Governor offers full-day kindergarten implementation plan - December 05, 2006

Record Number: 2917
Displayed from: Dec 05, 2006 , until: Dec 18, 2006

The following release was issued from Indiana Governor Mitch Daniels office: INDIANAPOLIS (December 5, 2006) Governor Mitch Daniels today proposed offering full-day kindergarten next year, beginning with the state's neediest children. The plan would frontload implementation such that a majority of the state's kindergarten-age children would be enrolled beginning in August 2007. The governor said students who are eligible for free and reduced price lunch -- about 33,000 children or 37 percent -- should be the first to get the opportunity for state-funded full-day kindergarten (FDK). Over the next two years, FDK would expand to cover all of the state's districts and children. Our goal is getting kids to the starting line of life ready to learn. Too often, many of our children arrive at first grade already behind, said Daniels. Full-day kindergarten works, it's needed, and it's time to get it done. A number of Indiana school corporations already offer FDK programs. The governor's plan intends that districts currently offering such programs maintain those efforts, and he expects that others would quickly expand FDK offerings by augmenting state funding with general operating funds or by allowing parents to enroll their children for a fee, as many do today. Daniels said the state also should cover up-front costs associated with FDK implementation. His plan would include a one-time up-front payment for August to December 2007, so schools have the resources they need in the first semester before regular school funding formula payments begin to arrive in January 2008. Start-up costs would be about $25 million. The governor proposes expanding FDK after the first year by school district according to the percentage with the most low-income children. Research about the benefits of effective full-day programs is plentiful. Among superintendents of Indiana school corporations with such programs: 96 percent report improved academic achievement 93 percent cite improved social skills and related fewer distractions and discipline 53 percent fewer students are not ready to move to first grade 53 percent report better attendance
This is my best effort to reflect the varied views of Hoosier educators, parents, and other experts we've heard from as this plan has come together. There's more to do, and we'll be open to compromise and hearing about other ways we can bring FDK to all of our youngsters as quickly as we can and with the quality Hoosiers demand, said Daniels. The cost to implement statewide would increase gradually as more children are enrolled and the school funding formula accounts for all children. In Fiscal Year 2008, the state cost is estimated at $49 million; $95 million in FY09; $175 million in FY10; and $231 million in FY11. Estimated state costs when all districts are fully funded would be about $255 million annually, beginning in FY12. The governor said higher expectations created by FDK should carry into grades one, two and three. He said he would ask members of the General Assembly and the state Board of Education to ask these questions, as a full-day program is considered: How will accountability be built in to full-day kindergarten programs? How can teachers in grades K-3 be better prepared to teach reading? Are the state's kindergarten standards adequate? What are the right assessment tools for teachers? How should the state board and Department of Education best evaluate full-day kindergarten to ensure it is the best investment of taxpayer dollars?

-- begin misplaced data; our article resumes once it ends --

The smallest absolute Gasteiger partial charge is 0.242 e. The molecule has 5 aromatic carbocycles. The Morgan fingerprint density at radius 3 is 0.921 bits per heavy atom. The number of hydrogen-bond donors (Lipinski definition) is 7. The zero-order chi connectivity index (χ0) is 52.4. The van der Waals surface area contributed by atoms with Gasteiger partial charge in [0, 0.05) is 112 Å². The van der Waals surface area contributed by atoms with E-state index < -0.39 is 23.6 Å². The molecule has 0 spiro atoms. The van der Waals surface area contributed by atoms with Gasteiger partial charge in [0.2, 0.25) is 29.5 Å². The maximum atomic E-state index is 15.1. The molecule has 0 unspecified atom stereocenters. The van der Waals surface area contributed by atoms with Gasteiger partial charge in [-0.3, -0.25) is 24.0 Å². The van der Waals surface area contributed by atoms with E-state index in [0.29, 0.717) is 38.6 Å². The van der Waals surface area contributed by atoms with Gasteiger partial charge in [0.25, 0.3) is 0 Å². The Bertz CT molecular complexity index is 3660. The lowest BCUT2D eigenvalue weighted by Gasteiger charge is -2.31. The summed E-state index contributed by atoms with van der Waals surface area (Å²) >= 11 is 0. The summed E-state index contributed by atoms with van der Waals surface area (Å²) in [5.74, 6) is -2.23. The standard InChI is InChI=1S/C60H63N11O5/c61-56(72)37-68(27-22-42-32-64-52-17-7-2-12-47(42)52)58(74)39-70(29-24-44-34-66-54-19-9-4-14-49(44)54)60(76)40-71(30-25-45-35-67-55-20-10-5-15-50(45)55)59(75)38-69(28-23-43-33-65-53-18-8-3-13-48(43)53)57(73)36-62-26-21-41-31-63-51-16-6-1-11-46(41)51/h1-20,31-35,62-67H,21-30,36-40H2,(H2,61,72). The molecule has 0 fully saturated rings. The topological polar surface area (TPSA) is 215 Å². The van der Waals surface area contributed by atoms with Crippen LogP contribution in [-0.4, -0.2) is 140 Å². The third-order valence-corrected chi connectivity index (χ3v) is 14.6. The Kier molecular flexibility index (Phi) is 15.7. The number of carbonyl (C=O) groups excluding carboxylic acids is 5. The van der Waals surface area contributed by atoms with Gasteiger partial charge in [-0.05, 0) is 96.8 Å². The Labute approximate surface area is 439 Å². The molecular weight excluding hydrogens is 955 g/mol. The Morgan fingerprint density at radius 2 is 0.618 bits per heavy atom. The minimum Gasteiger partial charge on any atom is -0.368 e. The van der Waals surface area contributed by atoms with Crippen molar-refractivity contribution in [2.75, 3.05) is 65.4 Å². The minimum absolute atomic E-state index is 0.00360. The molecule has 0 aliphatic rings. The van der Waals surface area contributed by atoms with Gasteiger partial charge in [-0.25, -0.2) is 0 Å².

With nearly 30,000 students, Fort Wayne Community Schools is one of the largest school districts in Indiana. FWCS proudly allows families to choose any of its 50 schools through its successful school-choice program creating diversity in each school, including some with more than 75 languages spoken. FWCS offers seven magnet schools focusing on areas such as science and math, communication, fine arts or Montessori at the elementary and middle school level. In high school, students can choose from the prestigious International Baccalaureate program, Project Lead the Way or New Tech Academy as well as other rigorous academic and specialty training programs.